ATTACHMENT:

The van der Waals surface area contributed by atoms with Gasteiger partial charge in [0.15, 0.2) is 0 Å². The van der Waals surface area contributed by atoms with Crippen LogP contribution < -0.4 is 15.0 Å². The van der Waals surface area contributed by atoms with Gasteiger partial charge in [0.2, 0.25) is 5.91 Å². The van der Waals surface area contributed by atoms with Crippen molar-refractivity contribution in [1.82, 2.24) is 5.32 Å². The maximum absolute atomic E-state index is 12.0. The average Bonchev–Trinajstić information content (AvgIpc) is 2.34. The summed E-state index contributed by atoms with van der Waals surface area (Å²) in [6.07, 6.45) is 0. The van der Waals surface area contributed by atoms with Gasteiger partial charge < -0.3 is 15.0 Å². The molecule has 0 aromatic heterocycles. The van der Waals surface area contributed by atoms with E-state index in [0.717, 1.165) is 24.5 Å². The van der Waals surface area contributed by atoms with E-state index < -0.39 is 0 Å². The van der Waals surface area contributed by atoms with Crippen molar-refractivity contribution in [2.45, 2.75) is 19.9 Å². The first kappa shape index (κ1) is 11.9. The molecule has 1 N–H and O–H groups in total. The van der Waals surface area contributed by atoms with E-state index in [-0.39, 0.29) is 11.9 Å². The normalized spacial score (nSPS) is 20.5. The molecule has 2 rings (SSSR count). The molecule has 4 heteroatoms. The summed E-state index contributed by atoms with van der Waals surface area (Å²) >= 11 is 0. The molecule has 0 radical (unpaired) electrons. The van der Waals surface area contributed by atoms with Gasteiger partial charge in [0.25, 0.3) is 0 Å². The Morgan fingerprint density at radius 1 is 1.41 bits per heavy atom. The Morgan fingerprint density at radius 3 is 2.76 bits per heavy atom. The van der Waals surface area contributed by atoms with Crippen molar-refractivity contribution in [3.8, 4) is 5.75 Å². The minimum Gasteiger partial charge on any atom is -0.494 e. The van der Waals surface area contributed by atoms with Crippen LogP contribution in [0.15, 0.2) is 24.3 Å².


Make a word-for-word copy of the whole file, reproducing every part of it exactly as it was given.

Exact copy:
The van der Waals surface area contributed by atoms with Gasteiger partial charge in [0.15, 0.2) is 0 Å². The van der Waals surface area contributed by atoms with Crippen LogP contribution < -0.4 is 15.0 Å². The van der Waals surface area contributed by atoms with Gasteiger partial charge in [0.2, 0.25) is 5.91 Å². The van der Waals surface area contributed by atoms with Crippen molar-refractivity contribution in [1.82, 2.24) is 5.32 Å². The maximum absolute atomic E-state index is 12.0. The average Bonchev–Trinajstić information content (AvgIpc) is 2.34. The summed E-state index contributed by atoms with van der Waals surface area (Å²) in [6.07, 6.45) is 0. The van der Waals surface area contributed by atoms with Gasteiger partial charge < -0.3 is 15.0 Å². The molecule has 0 aromatic heterocycles. The van der Waals surface area contributed by atoms with E-state index in [0.717, 1.165) is 24.5 Å². The van der Waals surface area contributed by atoms with E-state index < -0.39 is 0 Å². The van der Waals surface area contributed by atoms with Crippen molar-refractivity contribution in [2.45, 2.75) is 19.9 Å². The first kappa shape index (κ1) is 11.9. The molecule has 1 N–H and O–H groups in total. The van der Waals surface area contributed by atoms with E-state index in [-0.39, 0.29) is 11.9 Å². The normalized spacial score (nSPS) is 20.5. The molecule has 2 rings (SSSR count). The molecule has 4 heteroatoms. The summed E-state index contributed by atoms with van der Waals surface area (Å²) >= 11 is 0. The molecule has 0 radical (unpaired) electrons. The van der Waals surface area contributed by atoms with Gasteiger partial charge in [0.25, 0.3) is 0 Å². The Morgan fingerprint density at radius 1 is 1.41 bits per heavy atom. The Morgan fingerprint density at radius 3 is 2.76 bits per heavy atom. The van der Waals surface area contributed by atoms with Crippen molar-refractivity contribution in [3.8, 4) is 5.75 Å². The minimum Gasteiger partial charge on any atom is -0.494 e. The van der Waals surface area contributed by atoms with Crippen LogP contribution in [0.15, 0.2) is 24.3 Å².